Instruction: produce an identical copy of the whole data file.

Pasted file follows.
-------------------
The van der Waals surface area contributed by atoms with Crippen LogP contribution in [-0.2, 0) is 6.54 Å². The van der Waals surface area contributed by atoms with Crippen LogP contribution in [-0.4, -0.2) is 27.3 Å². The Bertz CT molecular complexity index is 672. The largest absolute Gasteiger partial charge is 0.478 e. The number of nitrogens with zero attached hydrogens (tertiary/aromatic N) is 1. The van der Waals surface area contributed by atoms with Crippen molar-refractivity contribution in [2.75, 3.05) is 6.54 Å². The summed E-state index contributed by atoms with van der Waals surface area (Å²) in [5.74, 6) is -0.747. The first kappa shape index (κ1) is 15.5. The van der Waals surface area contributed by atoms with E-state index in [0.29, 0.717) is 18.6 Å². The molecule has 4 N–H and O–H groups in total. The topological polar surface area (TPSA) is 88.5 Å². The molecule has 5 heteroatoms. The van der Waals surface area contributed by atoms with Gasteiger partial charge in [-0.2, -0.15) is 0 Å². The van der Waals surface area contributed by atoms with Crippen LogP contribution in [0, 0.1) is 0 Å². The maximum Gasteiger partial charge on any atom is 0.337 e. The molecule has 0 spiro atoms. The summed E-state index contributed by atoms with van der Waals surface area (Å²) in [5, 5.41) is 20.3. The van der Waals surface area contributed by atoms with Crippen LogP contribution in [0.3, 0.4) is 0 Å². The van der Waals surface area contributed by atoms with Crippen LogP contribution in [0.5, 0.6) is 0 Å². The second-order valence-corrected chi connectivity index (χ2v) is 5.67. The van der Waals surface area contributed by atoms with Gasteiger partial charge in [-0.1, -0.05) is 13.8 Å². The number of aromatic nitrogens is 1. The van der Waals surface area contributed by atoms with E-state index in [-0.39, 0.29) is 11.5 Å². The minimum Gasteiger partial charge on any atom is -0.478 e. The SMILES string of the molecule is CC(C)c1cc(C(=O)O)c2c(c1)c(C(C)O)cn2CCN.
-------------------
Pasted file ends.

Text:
The van der Waals surface area contributed by atoms with Crippen LogP contribution in [-0.2, 0) is 6.54 Å². The van der Waals surface area contributed by atoms with Crippen LogP contribution in [-0.4, -0.2) is 27.3 Å². The Bertz CT molecular complexity index is 672. The largest absolute Gasteiger partial charge is 0.478 e. The number of nitrogens with zero attached hydrogens (tertiary/aromatic N) is 1. The van der Waals surface area contributed by atoms with Crippen molar-refractivity contribution in [2.75, 3.05) is 6.54 Å². The summed E-state index contributed by atoms with van der Waals surface area (Å²) in [5.74, 6) is -0.747. The first kappa shape index (κ1) is 15.5. The van der Waals surface area contributed by atoms with E-state index in [0.29, 0.717) is 18.6 Å². The molecule has 4 N–H and O–H groups in total. The topological polar surface area (TPSA) is 88.5 Å². The molecule has 5 heteroatoms. The van der Waals surface area contributed by atoms with Gasteiger partial charge in [-0.2, -0.15) is 0 Å². The van der Waals surface area contributed by atoms with Crippen LogP contribution in [0, 0.1) is 0 Å². The maximum Gasteiger partial charge on any atom is 0.337 e. The molecule has 0 spiro atoms. The summed E-state index contributed by atoms with van der Waals surface area (Å²) in [5, 5.41) is 20.3. The van der Waals surface area contributed by atoms with Crippen LogP contribution in [0.3, 0.4) is 0 Å². The van der Waals surface area contributed by atoms with Crippen LogP contribution in [0.5, 0.6) is 0 Å². The second-order valence-corrected chi connectivity index (χ2v) is 5.67. The van der Waals surface area contributed by atoms with Gasteiger partial charge in [-0.1, -0.05) is 13.8 Å². The number of aromatic nitrogens is 1. The van der Waals surface area contributed by atoms with E-state index in [-0.39, 0.29) is 11.5 Å². The minimum Gasteiger partial charge on any atom is -0.478 e. The SMILES string of the molecule is CC(C)c1cc(C(=O)O)c2c(c1)c(C(C)O)cn2CCN.